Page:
Some have charged Christians with holding an inherent hostility to environmental protection—rooted often in a caricature of evangelical views of human dominion, Armageddon, and the imminence of the end times. Such caricatures do not stand up to close scrutiny. Or, at the very least, they shouldn’t.
Evangelical Christians agree that the kingdom is both here and not yet. An understanding of salvation as both individual and cosmic in scope should inform the way we, as followers of Jesus, think about the doctrine in our churches and the recycling bin next to the cubicle down the hall.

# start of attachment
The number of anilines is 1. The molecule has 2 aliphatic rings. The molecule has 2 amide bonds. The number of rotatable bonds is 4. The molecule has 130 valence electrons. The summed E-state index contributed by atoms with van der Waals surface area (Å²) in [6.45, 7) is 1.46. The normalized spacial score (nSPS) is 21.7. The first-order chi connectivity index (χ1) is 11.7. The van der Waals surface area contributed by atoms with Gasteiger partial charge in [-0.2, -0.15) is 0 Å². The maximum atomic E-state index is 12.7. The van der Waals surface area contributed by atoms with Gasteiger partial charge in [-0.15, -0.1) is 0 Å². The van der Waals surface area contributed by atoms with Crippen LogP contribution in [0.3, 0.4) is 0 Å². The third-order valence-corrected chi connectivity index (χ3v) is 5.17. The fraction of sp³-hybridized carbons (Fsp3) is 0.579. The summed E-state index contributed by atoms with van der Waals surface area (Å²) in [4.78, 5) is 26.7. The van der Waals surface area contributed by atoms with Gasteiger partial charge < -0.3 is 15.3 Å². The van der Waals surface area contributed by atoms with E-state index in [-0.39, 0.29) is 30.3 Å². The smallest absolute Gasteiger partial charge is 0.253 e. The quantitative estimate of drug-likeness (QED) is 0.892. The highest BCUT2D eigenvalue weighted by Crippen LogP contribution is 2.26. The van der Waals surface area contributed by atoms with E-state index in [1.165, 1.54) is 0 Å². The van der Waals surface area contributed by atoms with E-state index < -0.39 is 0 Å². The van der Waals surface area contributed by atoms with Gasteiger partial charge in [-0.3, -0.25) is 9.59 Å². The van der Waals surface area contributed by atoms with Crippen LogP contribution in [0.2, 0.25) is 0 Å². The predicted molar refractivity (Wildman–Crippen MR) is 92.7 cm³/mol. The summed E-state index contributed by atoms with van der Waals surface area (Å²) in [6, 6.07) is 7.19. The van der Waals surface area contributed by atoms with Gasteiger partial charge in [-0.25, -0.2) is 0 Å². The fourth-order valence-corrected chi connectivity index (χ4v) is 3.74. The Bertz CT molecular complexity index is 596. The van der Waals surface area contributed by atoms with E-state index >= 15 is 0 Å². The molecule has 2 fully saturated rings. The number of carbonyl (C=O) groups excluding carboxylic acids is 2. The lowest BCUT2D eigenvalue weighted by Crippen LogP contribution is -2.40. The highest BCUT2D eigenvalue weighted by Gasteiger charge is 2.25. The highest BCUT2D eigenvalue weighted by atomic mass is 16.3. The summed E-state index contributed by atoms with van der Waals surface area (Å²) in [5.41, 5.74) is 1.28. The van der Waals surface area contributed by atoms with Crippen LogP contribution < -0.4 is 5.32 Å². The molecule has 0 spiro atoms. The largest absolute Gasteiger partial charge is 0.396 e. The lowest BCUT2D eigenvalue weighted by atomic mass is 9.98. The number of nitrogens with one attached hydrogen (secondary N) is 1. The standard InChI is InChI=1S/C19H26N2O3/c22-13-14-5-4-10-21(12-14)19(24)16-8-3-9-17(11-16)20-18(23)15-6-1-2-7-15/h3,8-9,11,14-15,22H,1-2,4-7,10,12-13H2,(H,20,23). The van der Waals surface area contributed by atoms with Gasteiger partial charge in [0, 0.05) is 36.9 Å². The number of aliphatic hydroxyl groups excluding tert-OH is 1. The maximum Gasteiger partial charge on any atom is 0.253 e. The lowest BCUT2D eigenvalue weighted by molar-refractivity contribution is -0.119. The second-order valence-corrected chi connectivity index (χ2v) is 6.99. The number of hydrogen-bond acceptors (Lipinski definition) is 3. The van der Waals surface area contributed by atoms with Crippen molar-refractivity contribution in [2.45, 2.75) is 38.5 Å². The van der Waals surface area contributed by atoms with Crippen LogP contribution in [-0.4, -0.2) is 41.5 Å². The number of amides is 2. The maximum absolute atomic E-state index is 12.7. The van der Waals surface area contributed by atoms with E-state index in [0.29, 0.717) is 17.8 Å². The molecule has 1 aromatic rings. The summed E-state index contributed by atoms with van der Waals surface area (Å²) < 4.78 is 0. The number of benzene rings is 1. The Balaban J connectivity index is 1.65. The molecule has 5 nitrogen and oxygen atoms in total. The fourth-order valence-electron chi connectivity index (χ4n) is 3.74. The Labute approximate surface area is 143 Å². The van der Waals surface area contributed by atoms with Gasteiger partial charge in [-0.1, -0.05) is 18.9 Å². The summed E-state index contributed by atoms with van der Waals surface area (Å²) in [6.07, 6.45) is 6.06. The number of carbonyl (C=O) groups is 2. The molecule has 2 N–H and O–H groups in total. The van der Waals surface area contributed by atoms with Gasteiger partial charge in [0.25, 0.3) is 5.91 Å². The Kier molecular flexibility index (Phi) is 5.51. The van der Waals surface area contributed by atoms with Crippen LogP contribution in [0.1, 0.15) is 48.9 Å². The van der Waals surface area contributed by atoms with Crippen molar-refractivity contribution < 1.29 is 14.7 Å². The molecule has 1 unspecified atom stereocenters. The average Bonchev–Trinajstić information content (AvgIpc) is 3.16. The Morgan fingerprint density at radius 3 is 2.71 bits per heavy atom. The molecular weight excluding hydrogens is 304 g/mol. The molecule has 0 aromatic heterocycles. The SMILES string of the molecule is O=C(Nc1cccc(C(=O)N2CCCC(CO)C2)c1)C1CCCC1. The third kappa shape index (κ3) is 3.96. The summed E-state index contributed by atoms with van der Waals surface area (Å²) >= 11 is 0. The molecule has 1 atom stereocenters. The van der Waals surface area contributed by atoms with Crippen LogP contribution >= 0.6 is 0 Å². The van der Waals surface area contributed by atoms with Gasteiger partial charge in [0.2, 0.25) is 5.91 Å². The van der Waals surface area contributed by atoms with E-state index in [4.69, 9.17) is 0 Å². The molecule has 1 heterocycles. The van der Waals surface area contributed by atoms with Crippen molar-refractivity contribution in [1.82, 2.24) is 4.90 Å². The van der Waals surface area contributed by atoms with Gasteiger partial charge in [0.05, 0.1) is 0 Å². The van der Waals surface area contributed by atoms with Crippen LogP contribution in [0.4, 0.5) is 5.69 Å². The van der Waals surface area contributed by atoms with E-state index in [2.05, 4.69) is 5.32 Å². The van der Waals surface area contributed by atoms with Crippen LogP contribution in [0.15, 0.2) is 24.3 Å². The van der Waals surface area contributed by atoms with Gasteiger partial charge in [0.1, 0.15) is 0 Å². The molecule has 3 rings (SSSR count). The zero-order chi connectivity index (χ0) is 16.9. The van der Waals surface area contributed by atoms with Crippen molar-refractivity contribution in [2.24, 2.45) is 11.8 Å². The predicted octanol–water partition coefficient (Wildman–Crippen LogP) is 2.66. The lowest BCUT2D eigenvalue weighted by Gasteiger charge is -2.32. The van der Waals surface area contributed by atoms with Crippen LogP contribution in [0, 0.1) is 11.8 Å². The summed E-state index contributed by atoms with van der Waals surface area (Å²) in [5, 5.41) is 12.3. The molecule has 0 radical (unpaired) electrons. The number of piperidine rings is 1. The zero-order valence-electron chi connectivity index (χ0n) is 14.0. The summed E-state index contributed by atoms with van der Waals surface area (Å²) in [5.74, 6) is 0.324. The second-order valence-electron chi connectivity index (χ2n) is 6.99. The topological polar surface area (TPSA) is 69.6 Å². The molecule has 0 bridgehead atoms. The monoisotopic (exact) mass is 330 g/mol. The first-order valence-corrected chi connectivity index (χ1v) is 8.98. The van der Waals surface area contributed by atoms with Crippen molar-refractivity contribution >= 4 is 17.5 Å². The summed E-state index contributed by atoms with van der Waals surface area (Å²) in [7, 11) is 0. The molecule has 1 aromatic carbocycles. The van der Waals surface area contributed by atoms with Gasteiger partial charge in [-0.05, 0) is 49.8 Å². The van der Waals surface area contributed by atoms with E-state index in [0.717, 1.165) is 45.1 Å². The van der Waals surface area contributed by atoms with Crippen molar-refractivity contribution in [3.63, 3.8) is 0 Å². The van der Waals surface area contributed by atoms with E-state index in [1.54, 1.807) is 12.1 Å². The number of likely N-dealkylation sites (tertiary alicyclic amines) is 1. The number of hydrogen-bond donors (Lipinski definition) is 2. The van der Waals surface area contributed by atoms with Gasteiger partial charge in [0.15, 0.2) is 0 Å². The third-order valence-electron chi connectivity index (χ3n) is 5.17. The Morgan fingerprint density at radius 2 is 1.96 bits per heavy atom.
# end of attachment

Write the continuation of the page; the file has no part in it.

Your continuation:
Jesus, after all, doesn’t save us simply to “go to heaven when we die.” That human beings bear the image of Jesus, the perfect icon of God’s nature, is at the very heart of the Christian understanding of the universe. The earth was indeed created, Christians believe, for human beings—or, more correctly, for a human being: Jesus Christ.
God saves us to be as we were intended to be—to be even more than we could have been, apart from Christ—that is, to be kings and queens of the universe, in resurrected and glorified bodies. It’s not just that the meek shall go to heaven; they shall inherit the earth.
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